Restoring Flood Defences to Peak District town
The River Derwent flows through the Derbyshire town of Matlock. A severe storm event in February 2022 caused a 20 metre section of flood defence wall along the river to collapse. In response, the Environment Agency commissioned works to replace the flood wall behind businesses in Crown Square and protect Matlock from future river flooding.
Owing to the town centre location and close proximity of the Grade II* listed heritage stone bridge, coupled with extremely tough Derbyshire limestone ground conditions, our Giken Supercrush Silent Piling solution was identified as the only viable way to install the necessary sheet piles vibration-free.
Reducing the impact on local residents and businesses
The sheet piles were installed using the Giken Supercrush method, whereby the ground is augered at the same time as piles are silently pressed-in, without causing any vibration. This was necessary because of the location, nearby sensitive structures, and extremely hard ground conditions.
Two of our Giken Supercrush Silent Pilers worked side by side, facilitated by an 800-tonne lift capacity mobile crane (officially named by locals as ‘Lifty McShifty in a naming competition’), which functioned from the nearby A6 Derwent Way, as there was no landward access to the river.
Prior to works commencing, we attended a community drop in event in Matlock, which gave locals the opportunity to view designs for the new replacement flood wall and learn more about our silent and vibration-free solution. The event was organised by the Environment Agency and partners, Derbyshire County Council and Derbyshire Dales District Council.
Keeping it on programme
Working closely with main contractor Jackson Civil Engineering and the Environment Agency, we were able to maximise the construction programme, concluding our main piling operations in time for the Christmas break. This meant flood protection from the river could be swiftly reinstated to the residents and businesses of Matlock during site closedown.
Limited access no problem
There was no landward access to the river, so a temporary safe working platform constructed from aggregate stone was required to be built out into the river.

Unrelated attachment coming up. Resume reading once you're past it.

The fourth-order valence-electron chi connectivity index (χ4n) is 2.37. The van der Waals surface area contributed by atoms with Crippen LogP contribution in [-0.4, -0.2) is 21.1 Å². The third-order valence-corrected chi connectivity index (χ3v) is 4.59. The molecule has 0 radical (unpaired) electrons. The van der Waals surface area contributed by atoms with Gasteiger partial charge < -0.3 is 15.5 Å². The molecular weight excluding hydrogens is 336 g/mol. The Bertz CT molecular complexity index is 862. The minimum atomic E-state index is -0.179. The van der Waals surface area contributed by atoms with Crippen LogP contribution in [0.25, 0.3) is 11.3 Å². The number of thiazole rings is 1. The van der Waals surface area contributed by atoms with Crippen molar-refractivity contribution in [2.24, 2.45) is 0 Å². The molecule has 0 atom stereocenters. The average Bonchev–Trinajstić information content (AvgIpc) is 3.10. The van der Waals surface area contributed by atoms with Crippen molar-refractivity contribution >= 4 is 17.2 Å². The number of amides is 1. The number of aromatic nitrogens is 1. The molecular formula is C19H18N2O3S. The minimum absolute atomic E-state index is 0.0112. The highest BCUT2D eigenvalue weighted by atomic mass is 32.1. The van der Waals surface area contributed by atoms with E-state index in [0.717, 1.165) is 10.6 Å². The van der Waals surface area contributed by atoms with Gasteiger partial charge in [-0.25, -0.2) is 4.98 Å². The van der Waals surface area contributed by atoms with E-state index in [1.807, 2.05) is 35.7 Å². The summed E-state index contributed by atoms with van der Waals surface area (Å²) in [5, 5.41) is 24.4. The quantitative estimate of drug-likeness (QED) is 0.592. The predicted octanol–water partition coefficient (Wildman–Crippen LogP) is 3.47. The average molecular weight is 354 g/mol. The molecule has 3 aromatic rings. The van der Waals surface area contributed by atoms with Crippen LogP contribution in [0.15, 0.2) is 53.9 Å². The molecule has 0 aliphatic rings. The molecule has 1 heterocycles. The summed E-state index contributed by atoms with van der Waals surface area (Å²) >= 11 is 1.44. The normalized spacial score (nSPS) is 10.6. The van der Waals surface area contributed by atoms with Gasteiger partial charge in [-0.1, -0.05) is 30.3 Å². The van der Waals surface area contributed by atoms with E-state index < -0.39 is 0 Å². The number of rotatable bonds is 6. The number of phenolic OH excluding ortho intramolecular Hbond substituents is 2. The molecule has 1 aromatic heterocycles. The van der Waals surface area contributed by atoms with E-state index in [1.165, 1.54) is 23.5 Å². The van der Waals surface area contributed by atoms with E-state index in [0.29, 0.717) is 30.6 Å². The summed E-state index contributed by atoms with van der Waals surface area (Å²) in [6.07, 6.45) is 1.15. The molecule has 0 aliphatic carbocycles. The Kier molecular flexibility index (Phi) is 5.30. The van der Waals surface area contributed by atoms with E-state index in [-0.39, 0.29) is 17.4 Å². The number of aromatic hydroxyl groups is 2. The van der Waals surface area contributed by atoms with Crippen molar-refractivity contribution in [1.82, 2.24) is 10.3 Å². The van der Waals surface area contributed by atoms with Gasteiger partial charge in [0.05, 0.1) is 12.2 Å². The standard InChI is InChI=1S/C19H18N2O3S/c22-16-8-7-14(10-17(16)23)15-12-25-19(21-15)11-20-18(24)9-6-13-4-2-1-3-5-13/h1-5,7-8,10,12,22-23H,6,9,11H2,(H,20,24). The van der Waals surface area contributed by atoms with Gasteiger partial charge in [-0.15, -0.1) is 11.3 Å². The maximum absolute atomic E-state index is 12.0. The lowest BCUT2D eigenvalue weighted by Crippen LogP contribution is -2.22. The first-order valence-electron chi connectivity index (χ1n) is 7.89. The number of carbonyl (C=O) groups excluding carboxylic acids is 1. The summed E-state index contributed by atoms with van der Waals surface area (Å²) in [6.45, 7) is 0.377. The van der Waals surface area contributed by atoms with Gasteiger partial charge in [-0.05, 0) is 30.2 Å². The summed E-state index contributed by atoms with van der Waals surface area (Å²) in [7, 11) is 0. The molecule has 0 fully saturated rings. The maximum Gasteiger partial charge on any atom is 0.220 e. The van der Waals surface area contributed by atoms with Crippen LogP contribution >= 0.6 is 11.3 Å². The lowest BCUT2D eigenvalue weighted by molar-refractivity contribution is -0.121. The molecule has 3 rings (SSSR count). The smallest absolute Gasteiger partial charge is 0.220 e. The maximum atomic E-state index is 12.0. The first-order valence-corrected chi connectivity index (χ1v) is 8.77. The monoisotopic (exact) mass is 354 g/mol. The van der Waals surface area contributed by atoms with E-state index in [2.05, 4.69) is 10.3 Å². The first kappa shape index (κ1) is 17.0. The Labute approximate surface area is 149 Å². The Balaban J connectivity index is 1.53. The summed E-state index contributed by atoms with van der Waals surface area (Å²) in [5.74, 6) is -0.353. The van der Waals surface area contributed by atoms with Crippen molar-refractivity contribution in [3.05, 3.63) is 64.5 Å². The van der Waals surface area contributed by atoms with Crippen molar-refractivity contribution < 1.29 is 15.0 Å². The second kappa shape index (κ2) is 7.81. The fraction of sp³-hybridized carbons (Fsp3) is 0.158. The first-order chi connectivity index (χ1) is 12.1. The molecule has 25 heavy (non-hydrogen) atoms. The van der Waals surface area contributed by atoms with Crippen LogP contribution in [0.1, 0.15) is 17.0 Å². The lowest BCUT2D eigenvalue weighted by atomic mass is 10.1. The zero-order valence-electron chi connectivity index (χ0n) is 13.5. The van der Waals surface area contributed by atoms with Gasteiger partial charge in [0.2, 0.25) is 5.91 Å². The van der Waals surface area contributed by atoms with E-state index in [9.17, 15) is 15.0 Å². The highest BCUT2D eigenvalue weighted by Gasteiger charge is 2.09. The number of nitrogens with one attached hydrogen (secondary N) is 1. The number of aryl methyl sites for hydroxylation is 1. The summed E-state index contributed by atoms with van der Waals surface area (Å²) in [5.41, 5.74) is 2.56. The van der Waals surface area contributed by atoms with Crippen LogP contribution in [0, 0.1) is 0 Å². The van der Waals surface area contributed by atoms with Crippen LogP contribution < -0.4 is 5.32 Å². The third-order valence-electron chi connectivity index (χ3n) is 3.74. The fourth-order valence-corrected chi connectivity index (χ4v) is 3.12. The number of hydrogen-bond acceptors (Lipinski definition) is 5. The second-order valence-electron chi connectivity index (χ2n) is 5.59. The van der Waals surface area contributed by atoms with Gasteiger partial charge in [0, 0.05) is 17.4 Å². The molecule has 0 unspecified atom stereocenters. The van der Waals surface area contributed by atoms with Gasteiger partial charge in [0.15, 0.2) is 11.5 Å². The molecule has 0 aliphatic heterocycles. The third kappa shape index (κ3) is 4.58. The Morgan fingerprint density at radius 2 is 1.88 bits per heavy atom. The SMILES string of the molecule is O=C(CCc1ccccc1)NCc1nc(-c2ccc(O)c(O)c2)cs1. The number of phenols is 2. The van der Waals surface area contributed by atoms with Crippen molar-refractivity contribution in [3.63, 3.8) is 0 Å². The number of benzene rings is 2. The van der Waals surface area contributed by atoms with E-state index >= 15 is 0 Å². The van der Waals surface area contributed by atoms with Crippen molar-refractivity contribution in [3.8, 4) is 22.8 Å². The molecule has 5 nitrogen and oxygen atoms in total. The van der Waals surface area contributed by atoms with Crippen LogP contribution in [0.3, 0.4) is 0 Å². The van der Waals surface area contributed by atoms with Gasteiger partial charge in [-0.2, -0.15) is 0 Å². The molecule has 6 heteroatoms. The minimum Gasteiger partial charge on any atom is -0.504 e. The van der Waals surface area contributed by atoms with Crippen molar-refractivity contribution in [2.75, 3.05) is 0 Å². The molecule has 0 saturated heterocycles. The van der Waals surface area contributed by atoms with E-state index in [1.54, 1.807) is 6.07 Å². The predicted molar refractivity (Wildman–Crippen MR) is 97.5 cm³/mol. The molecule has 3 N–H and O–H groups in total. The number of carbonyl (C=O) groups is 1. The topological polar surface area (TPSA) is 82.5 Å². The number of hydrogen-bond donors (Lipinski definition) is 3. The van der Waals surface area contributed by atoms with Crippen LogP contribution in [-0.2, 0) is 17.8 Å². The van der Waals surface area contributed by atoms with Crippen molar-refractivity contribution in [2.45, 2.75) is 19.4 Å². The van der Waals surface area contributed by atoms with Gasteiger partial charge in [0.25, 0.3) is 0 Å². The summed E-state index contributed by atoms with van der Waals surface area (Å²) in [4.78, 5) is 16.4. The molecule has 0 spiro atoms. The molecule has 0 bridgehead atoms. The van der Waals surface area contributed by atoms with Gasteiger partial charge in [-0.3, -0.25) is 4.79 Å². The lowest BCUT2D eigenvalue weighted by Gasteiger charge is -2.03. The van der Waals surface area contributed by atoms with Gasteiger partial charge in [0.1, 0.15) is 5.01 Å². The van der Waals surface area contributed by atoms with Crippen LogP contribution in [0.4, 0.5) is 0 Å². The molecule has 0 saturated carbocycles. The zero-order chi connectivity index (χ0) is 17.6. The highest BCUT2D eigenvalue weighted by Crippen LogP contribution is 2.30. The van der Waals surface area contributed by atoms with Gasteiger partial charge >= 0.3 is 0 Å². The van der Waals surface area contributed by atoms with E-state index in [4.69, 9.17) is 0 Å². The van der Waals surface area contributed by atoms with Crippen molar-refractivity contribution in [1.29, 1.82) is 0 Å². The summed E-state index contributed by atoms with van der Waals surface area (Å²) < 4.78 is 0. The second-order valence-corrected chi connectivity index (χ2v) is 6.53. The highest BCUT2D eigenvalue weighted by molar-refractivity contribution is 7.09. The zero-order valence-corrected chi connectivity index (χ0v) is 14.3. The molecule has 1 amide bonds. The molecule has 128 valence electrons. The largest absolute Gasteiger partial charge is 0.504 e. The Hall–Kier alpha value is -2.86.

In total, Ivor King installed 66No. PU32-0.5 steel sheet piles of up to 11 metres in length into hard limestone, using two of our Giken Silent Pilers operating in Supercrush mode.
The silent Giken piling equipment presses each successive pile to full depth, using a pitch and drive procedure, whilst ‘walking’ on the previously installed piles, by raising its body and travelling forward to the next position.
Sheet piles are fed by crane into the enclosed chuck (or pressing jaws) of the machine ready for installation.
The initial sheet piles were installed from the Giken Silent Piler’s reaction stand placed on steel mats within the temporary stone platform area. Concrete kentledge blocks, placed on the Giken’s reaction stand, were utilised to generate enough reaction force for installation. Once the starter piles had been installed, the Giken could be placed atop the pile line and continued pressing sheet piles using reaction force from the previously installed piles.
Sheet pile flood wall receives the heritage treatment
Whilst sheet piles may be extremely effective in terms of offering robust flood protection, the aesthetics of the replacement flood wall were later upgraded to match the heritage look and colour palette of the area.
The sheet piles were encased in concrete to which locally sourced stone cladding was added to complete the look, in keeping with the adjacent old stone Matlock Derwent Bridge, part of which dates back to the 13th century.